Statistics Definitions > Rank Histogram

## What is a Rank Histogram?

Rank histograms (sometimes called verification rank histograms or Talagrand diagrams) are a way to show how reliable an ensemble forecast is compared to a set of newly observed data. In other words, they show the bias for the model. If an ensemble forecast is accurate, the rank histogram — a graph of observed data — will be flat (represented by the red line in the image to the left). Deviations from a uniform distribution(i.e. histogram blocks that are above or below the red line) mean that the model isn’t completely accurate. These types of diagrams are not commonly used outside of ensemble forecasting.

## How Talagrand Diagrams are Constructed

The Talagrand is basically a histogram. Usually, you would use observed data to make the histogram, using the actual data points to define the bins(class intervals). The difference with this type of histogram is that you use the forecast data to create the bins, and then you use observed (new) data to fill those bins. Meteorologist Peter Houtekamer suggests the following steps for creating a rank histogram:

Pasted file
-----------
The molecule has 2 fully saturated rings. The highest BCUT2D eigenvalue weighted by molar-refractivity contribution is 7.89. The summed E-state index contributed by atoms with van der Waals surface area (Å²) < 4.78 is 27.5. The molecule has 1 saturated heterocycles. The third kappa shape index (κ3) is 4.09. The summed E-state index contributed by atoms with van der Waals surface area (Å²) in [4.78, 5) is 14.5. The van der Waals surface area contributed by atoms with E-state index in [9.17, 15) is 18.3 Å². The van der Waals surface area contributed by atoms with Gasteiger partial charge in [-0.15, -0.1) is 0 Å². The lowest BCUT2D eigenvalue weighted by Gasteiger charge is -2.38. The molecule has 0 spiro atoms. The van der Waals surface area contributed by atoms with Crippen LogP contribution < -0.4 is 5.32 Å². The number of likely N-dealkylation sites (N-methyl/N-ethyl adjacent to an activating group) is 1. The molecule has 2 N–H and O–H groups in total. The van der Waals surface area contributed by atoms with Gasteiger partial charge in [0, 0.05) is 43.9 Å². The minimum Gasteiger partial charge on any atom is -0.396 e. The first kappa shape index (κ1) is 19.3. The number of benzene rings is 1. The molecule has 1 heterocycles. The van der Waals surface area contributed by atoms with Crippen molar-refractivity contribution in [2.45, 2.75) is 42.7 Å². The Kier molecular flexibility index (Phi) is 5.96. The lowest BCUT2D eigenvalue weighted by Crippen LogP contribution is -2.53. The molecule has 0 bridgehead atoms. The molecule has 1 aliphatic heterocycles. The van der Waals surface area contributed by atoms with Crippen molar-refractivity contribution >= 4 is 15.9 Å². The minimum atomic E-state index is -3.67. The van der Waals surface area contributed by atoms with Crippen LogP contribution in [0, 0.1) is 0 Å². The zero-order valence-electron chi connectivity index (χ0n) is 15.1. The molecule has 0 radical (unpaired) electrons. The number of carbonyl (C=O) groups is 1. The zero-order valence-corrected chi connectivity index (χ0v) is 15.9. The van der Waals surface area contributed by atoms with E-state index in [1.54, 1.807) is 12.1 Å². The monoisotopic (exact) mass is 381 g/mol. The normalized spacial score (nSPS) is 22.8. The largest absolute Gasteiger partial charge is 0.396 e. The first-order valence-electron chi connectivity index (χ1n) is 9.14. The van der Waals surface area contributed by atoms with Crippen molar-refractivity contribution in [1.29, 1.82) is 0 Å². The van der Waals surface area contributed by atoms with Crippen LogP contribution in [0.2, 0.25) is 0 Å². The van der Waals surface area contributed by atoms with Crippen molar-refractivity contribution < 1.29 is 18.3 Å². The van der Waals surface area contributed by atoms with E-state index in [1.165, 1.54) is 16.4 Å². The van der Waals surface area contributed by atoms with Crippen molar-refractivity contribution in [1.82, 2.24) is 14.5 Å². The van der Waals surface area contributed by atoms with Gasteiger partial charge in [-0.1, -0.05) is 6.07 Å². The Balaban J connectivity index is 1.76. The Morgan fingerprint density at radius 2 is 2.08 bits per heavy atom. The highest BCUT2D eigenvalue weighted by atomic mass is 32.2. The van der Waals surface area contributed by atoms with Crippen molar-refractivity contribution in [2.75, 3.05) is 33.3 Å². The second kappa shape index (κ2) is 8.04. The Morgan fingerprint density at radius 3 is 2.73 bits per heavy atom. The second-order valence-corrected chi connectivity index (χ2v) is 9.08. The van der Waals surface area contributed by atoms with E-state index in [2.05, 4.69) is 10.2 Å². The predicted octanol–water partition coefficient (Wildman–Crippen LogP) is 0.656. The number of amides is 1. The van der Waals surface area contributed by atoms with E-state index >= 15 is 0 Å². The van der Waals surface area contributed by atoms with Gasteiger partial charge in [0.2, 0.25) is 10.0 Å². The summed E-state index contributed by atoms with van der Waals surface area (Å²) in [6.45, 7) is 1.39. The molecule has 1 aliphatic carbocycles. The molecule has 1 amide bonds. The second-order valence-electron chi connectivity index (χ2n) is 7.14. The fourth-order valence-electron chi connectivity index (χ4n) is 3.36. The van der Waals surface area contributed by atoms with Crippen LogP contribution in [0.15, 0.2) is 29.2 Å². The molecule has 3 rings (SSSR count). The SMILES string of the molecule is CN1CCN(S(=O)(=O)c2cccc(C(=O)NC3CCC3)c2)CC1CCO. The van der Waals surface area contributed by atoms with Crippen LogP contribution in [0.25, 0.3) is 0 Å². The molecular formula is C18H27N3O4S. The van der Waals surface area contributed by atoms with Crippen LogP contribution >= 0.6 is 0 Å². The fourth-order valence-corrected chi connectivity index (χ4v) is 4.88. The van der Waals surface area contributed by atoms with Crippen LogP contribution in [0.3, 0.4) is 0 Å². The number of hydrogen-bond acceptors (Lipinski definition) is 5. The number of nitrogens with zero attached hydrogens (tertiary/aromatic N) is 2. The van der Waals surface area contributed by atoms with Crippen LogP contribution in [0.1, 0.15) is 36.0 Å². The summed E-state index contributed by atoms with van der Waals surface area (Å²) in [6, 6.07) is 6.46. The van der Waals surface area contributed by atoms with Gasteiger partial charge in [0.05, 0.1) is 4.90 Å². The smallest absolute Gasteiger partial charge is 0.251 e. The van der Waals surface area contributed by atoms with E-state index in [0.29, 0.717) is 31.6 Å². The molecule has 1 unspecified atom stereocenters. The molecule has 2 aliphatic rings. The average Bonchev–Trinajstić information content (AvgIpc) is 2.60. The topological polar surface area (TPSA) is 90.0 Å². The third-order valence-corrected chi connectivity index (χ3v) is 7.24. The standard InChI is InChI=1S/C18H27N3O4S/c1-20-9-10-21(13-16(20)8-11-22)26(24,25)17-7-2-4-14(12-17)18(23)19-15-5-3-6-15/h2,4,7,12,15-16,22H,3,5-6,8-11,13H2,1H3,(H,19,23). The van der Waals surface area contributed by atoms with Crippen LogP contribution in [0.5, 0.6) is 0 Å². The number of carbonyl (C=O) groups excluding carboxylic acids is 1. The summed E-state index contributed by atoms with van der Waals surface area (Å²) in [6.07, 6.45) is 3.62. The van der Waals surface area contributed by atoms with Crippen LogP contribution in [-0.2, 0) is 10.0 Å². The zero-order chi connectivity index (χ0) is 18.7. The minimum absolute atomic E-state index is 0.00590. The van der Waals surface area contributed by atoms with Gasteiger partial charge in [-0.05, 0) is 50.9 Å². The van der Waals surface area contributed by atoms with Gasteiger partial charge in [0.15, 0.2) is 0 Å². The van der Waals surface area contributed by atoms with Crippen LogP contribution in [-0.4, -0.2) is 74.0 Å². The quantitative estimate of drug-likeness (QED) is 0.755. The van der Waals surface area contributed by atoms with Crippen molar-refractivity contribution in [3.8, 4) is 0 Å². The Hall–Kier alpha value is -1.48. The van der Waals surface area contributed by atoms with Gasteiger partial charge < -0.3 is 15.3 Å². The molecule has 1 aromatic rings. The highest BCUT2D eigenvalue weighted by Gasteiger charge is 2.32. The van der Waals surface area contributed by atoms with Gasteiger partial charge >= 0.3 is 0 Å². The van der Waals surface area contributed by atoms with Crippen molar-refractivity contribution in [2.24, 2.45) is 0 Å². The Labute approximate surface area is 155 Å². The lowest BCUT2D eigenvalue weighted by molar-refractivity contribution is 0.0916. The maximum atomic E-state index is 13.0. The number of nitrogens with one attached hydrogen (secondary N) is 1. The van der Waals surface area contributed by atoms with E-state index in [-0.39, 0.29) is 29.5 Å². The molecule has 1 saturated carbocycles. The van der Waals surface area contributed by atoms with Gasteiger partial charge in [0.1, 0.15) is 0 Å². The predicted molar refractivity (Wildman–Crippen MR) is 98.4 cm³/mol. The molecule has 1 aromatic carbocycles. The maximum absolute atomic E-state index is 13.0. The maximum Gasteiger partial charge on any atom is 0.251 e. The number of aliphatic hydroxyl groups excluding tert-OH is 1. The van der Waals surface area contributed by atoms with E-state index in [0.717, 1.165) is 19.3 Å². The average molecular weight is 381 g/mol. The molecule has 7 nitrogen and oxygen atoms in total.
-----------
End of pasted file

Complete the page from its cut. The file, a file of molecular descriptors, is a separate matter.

Step 1: Place forecasts in order. For this example, let’s say the forecast values are: {0.25, 0.7, 1.49, 2.17, 4.2}.

Step 2: Define bins based on the list of forecast values from Step 1. There are 6 bins for this list of data:

- Values below 0.25 (the lowest value),
- Values between 0.25 and 0.7,
- Values between 0.7 and 1.49,
- Values between 1.49 and 2.17,
- Values between 2.17 and 4.2,
- Values above 4.2 (the highest value).

Step 3: Place observations in the appropriate bin. Ideally, a large number of observations should be taken over multiple days from different locations.

Step 4: Make a histogram using the new data. Houtekamer states that this histogram should be a uniform distribution, since each bin should represent an equally likely scenarios.

**References:**

Houtekamer,P. (n.d.). Ensemble forecasts. Retrieved 1/14/2017 from: http://collaboration.cmc.ec.gc.ca/cmc/cmoi/product_guide/docs/lib/ens_en.pdf

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*Statistical concepts explained visually* - Includes many concepts such as sample size, hypothesis tests, or logistic regression, explained by Stephanie Glen, founder of StatisticsHowTo.

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